Microsoft (MSFT) - Get Report shares fell Wednesday after the computer and software juggernaut posted quarterly earnings and sales that beat expectations for a ninth straight quarter yet still failed to impress investors and Wall Street analysts.
The company reported fiscal third-quarter earnings of $1.95 a share on revenue of $41.7 billion. That was better than what analysts polled by FactSet were expecting, which was earnings of $1.77 a share on revenue of $40.83 billion.
While it was a clean beat across the board, “expectations were just higher,” according to Jefferies analysts Brent Thill and Joseph Gallo, while BMO Capital Markets analyst Keith Bachman said the quarter was “good but not great.”
Jefferies’ Thill and Gallo wrote that while demand for Azure was impressive and there was “massive acceleration” in commercial bookings, the results still didn’t wow Wall Street. They held their buy rating on the stock with a one-year price target of $300.
Raymond James analyst Robert Majek noted “impressive” revenue growth, with the majority of the outperformance coming from gaming and Azure, adding that Microsoft “… remains a tough stock to bet against.” Still, he maintained his buy rating on the stock, though raised his price target to $290 from $275.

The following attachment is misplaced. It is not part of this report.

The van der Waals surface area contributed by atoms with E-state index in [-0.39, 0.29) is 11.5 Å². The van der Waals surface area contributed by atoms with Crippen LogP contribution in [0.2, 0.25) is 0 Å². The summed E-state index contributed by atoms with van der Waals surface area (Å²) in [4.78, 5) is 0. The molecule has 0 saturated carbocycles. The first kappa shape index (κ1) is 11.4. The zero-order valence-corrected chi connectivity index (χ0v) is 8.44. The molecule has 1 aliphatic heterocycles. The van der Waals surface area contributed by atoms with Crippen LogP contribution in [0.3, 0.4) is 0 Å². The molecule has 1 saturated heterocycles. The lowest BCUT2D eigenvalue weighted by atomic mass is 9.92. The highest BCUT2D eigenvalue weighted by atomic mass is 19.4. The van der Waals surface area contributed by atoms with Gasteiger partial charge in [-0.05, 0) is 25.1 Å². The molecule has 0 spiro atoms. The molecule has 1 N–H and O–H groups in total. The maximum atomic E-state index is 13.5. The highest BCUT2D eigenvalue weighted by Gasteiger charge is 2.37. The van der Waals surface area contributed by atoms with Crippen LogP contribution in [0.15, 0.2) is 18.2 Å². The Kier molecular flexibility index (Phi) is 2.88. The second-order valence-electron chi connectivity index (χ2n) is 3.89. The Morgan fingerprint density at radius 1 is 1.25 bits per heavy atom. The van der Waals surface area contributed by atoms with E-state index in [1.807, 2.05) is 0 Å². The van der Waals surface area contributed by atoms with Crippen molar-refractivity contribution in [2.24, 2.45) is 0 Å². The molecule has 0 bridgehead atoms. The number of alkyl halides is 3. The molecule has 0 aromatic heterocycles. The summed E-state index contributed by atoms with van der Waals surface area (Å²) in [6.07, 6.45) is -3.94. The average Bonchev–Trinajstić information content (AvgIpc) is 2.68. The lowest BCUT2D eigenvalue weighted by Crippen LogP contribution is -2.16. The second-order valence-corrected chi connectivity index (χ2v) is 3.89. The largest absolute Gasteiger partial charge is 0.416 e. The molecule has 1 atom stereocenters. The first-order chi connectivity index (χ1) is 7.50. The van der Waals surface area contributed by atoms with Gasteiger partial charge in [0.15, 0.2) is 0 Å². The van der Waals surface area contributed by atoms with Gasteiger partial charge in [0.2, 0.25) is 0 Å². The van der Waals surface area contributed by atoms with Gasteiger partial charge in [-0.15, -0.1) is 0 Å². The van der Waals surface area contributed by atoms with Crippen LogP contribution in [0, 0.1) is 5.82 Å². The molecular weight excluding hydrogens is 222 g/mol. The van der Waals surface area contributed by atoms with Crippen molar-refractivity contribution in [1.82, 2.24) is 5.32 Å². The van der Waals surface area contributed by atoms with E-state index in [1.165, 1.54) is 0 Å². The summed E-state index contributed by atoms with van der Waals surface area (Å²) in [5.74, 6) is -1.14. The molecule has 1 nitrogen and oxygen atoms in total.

BMO’s Bachman left his outperform rating on Microsoft, though raised his one-year price target by $10 to $290, noting that despite the earnings beat, buy-side expectations were “probably higher.”
Among the more optimistic on Microsoft’s performance was Wedbush Securities’ Dan Ives, who called Microsoft’s earnings “another cloud masterpiece” amid “massive cloud momentum that is still in the early days of playing out” thanks to the "WFH" movement.
At last check, shares of Microsoft were down 3.05% at $253.99.